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Weekly Blog on creativity and what it takes to be an artist by David Limrite (artist, teacher, mentor & coach)

TRUE (CREATIVITY) CONFESSIONS

David Limrite-Artist, Coach, Mentor, Teacher

Me, trying to start my new series.  


“Only when he no longer knows what he is doing does the painter do good things.”

~Edgar Degas


I am trying to begin a new series of mixed media drawings. However, I must confess that I am having a very difficult time getting started on these pieces.

Here are some of the things that I am telling myself:

- “I bought these really nice, precious, expensive wood panels to work on. I only bought 12 of them. What if I mess up? Besides, they are too nice to work on.”

- “These pieces are too big to work on lying flat and too small to put on an easel. How am I going to work on these things?”

- “I know what I want these finished pieces to look like. I can visualize them in my mind. What if I can’t duplicate what I envision?”

- These pieces are inspired by the death of my parents. They have to be perfect. What if I can’t do this topic, or my parents, justice?”

Sound familiar?

I think I am scared of these pieces. Ultimately, however, I think this is a good thing because it tells me that I am trying something risky and that I care.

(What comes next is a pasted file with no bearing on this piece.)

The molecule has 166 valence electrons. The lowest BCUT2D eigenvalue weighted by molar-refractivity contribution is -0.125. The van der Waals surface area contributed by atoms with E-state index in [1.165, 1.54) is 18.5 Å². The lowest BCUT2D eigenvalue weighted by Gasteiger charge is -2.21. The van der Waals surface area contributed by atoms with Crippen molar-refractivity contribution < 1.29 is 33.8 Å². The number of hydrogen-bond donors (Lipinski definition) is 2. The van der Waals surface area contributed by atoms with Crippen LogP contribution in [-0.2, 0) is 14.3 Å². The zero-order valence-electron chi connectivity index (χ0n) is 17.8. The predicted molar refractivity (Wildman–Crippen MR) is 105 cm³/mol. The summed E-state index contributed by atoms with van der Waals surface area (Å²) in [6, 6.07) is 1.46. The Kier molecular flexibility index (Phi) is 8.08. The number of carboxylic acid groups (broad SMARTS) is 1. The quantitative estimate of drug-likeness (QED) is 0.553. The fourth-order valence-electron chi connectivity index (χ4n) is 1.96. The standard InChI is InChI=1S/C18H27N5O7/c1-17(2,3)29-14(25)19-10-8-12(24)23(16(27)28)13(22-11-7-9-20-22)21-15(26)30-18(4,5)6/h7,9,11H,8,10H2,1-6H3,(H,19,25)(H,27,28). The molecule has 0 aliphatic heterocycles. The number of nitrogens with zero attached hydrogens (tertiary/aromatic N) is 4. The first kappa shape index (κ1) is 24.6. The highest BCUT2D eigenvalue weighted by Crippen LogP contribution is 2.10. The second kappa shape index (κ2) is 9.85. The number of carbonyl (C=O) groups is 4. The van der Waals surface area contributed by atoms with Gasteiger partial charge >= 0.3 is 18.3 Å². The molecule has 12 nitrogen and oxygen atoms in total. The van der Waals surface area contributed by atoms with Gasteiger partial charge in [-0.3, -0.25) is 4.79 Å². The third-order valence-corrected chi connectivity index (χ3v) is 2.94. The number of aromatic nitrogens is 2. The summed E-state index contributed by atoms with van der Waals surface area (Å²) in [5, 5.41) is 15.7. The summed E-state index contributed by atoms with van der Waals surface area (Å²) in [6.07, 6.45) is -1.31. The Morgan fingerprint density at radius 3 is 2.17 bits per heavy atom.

I am putting pressure on myself to get it right and perfect on the very first piece.

I need to realize my vision and get going. I need to relax and trust my intuition and talents. I just need to begin. I need to try. I need to guess and correct. I need to treat these pieces as if I were on a journey; a search to find the right line, tone , value, smudge, shape, texture and color. And then go from there. I need to take risks, dare and embrace the accidents and mistakes. In past work, I have gotten some of my best results when I make a mistake. And then, in the process of re-working it, I make magic.

I know that I need to head in the direction of what I think I want these pieces to look like.

I just have to begin. Start. Try.

And keep at it.

And build momentum.

And have fun with the process.

I hope my trials and tribulations with these pieces will help you with your work. I will keep you posted, both verbally and visually, as to my progress with these pieces.

Best,

David

BTW, since writing this post, I have been able to begin working on these pieces. And I am slowly beginning to build momentum.